Dealing with media enquiries
This guide has been drawn up to support you in your dealings with the media.
Day to day, non-controversial matters relating to your parish
You, of course, have full authority to comment. If you need any help or advice, do not hesitate to contact the media team (details below). The following tips may be useful:
- Gather information: name of journalist; name of newspaper, radio or TV station; name of programme; telephone number/email of journalist; nature of enquiry; reason for enquiry; staff or freelance; live or recorded programme; date and time for publication or broadcast.
- Offer to call back and use the time to contact third parties, decide on a course of action and agree a statement.
- Be brief and to the point.
- Be factual and frank when giving information. Always communicate in a firm, friendly manner.
- Answer questions in complete sentences. A ‘Yes’ or ‘No’ to a loaded question can have startling consequences.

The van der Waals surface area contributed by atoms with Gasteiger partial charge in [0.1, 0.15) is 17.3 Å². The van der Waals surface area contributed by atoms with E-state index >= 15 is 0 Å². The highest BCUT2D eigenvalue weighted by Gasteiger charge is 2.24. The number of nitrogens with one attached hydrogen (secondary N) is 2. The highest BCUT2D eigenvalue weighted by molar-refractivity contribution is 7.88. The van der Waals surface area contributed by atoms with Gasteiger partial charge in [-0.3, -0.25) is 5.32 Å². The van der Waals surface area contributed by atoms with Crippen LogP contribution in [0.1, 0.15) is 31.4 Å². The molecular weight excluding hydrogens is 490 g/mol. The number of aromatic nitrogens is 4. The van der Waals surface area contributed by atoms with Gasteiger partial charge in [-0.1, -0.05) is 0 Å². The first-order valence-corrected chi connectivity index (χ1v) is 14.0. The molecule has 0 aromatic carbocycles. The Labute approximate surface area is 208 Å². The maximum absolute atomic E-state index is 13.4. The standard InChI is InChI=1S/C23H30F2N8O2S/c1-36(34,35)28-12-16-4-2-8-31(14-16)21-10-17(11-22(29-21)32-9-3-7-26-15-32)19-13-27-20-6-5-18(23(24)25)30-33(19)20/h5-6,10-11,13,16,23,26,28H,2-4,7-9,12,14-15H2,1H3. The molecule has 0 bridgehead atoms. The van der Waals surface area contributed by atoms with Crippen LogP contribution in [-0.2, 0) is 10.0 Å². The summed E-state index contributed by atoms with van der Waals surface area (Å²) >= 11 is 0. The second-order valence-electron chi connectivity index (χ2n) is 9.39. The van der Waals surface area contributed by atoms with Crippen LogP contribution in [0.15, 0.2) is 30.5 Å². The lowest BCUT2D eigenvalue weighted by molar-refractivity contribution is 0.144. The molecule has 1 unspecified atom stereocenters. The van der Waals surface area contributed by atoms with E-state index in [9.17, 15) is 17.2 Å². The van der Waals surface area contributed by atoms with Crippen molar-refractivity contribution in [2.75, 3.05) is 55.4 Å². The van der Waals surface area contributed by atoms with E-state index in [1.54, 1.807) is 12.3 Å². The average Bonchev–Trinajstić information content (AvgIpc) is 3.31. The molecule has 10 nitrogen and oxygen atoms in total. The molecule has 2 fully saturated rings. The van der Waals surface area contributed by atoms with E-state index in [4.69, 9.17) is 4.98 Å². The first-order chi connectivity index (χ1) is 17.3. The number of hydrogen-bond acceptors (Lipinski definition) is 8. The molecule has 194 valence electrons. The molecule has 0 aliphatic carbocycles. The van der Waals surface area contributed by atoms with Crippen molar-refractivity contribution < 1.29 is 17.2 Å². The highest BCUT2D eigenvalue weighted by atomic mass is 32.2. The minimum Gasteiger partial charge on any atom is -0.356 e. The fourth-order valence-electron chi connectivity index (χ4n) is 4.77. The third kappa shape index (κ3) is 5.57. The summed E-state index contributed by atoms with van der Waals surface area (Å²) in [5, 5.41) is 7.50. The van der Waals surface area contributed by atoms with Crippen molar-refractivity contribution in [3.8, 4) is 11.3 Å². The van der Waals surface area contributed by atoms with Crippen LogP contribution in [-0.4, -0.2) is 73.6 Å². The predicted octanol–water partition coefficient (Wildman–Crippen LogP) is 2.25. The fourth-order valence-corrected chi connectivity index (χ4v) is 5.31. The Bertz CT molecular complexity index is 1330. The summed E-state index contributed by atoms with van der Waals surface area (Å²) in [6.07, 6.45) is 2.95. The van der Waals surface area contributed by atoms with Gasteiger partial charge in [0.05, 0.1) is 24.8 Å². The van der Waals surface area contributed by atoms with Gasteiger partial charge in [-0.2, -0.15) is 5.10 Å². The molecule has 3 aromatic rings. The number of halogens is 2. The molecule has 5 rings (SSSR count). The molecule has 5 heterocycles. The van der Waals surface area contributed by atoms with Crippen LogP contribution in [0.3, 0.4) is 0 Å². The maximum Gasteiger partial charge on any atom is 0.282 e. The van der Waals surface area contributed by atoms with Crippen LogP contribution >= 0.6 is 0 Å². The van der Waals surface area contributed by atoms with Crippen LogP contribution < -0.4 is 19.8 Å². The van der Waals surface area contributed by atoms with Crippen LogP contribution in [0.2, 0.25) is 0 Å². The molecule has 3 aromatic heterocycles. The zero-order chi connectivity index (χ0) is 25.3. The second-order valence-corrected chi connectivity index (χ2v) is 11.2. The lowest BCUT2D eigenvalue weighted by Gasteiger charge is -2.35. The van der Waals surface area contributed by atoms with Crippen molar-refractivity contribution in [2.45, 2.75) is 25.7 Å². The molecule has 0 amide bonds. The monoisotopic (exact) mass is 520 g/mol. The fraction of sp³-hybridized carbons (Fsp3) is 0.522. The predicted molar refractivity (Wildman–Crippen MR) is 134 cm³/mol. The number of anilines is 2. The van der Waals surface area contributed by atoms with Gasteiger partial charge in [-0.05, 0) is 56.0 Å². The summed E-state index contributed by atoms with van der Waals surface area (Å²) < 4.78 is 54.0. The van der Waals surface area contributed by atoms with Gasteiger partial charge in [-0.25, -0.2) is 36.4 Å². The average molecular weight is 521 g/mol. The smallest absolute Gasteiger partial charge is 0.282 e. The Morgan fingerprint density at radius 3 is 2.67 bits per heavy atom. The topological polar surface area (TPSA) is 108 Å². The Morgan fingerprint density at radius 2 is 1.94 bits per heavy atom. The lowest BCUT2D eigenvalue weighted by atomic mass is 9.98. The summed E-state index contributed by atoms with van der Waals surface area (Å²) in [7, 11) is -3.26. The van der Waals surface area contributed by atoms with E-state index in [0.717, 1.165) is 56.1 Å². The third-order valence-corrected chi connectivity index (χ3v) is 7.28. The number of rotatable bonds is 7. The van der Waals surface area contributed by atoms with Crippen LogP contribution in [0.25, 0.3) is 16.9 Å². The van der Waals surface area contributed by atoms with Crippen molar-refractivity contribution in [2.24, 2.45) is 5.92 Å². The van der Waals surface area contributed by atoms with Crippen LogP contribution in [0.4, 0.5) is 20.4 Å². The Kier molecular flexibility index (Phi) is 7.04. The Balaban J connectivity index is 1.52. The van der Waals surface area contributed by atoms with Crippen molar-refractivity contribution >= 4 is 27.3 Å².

- Expect a reporter’s specialist knowledge to be limited. They are not employed to know the facts but to know how to find them.
- Expect to see your words ‘translated’. Reporters write for their paper’s audience.
- Prepare to be cross examined. A good reporter accepts nothing at face value.
- Do not be bullied. You are not bound to answer every question. Try to control the interview – in an astute and gentle way.
- Be positive. A denial or ‘no comment’ suggests you have something to hide.
- Do not flannel. If you have problems answering a question, tell the reporter you will find out and call back.
- If you do not want it reported, do not say it! Try to feed your reporter the facts in a way that dictates the angle of the interview.
If the media enquiry is about a controversial issue
It is recommended that you contact the Diocese of London media helpline which is available 24 hours a day as necessary. The telephone number is 020 7618 9106 and the email address is email@example.com.